Reflections on Biblical and
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More on Apparent Evil Having Inherent Good

 

Benefits of the Black Death? "In 1347, galleys returning from the near East brought bubonic plague to the major Italian port cities.... Within a year the Black Death had spread along the trade routes all across Europe.  By the time it ended in 1350, a third of the population—about 30 million people—had died.  This was a terrible human tragedy, but ironically, its economic and political impact was largely positive, and the survivors and their children lived better because of it.... The initial result of the plague was a labor shortage.  Predictably, wages rose rapidly.... landlords had to compete for workers ... adding many noncash inducements to their offers.  Among these, and far more important than higher wages, were issues of freedom and choice, with the result that large numbers of serfs became free tenants.... agricultural production declined far less than did demand ... and for a time substantial surpluses depressed food prices.  This, in turn, spurred urban growth, and by the end of the fourteenth century, Western Europe was substantially more urban than before the plague.... (There) was a substantial increase in the purchasing power of the average European ... a better market for goods.... [the wool export business] was to become more prosperous than before the pestilence.... So, shortly after the plague the factories all across Europe became busier than ever, the transportation system ran at at full capacity, the banking ledgers showed remarkable incomes, and in many places ordinary people enjoyed a standard of living beyond their parents' wildest dreams."  (Rodney Stark, The Victory of Reason, 125-126)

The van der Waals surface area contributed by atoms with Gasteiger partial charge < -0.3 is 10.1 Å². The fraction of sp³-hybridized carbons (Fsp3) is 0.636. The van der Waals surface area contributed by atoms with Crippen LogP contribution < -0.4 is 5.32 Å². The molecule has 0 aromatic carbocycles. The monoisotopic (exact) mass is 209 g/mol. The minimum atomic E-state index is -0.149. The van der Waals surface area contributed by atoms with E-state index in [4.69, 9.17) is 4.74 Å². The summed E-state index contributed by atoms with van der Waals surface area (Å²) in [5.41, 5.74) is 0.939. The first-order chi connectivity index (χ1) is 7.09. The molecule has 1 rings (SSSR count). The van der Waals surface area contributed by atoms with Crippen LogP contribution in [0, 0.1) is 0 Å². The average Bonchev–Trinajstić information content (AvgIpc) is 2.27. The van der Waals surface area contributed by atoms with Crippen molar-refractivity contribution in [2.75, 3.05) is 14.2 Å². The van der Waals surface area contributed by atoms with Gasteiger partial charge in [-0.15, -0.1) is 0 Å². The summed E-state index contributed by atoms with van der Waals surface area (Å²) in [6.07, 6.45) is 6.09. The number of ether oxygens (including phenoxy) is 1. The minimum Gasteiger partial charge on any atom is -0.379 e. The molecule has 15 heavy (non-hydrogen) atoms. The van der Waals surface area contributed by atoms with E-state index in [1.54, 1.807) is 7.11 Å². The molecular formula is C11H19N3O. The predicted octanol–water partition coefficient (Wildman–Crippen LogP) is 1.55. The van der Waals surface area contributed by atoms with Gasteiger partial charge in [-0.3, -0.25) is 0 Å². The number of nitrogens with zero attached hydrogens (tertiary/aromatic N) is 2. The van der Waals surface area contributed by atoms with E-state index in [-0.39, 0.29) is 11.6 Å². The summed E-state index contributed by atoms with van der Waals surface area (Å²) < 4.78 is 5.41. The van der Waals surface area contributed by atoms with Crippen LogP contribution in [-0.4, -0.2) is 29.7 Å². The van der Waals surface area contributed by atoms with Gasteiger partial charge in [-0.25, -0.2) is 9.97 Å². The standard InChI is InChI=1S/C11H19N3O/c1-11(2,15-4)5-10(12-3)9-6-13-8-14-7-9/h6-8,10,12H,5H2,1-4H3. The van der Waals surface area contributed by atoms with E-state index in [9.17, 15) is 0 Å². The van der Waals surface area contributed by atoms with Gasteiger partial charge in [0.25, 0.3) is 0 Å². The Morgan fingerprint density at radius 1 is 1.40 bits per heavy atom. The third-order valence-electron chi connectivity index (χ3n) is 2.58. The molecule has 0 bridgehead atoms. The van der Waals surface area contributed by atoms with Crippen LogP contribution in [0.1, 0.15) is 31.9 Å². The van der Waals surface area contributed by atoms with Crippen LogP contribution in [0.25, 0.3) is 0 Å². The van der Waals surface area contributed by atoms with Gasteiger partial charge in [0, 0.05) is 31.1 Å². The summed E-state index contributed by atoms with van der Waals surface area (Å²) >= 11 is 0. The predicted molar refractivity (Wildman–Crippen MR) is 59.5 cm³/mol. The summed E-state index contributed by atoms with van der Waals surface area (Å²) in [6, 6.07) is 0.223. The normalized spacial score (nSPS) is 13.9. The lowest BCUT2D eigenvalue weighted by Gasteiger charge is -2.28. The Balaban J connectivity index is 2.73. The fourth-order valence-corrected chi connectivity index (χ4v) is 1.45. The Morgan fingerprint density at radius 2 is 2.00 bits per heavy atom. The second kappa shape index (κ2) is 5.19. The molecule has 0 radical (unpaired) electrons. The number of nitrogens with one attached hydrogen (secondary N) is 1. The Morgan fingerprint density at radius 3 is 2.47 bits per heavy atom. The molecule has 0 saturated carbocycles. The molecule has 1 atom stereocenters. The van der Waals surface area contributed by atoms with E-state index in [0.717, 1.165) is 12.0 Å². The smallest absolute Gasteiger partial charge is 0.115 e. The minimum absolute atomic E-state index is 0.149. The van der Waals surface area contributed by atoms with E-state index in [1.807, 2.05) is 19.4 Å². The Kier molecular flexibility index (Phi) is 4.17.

Hurricanes.  "The flooding of hurricanes Katrina and Rita had an upside.  It brought cleaner sediment into New Orleans, with noticeable health benefits.  Scientists at Tulane report that local children now show lower bloodstream levels of lead.  (Discover Magazine, September 2010, page 20.

 

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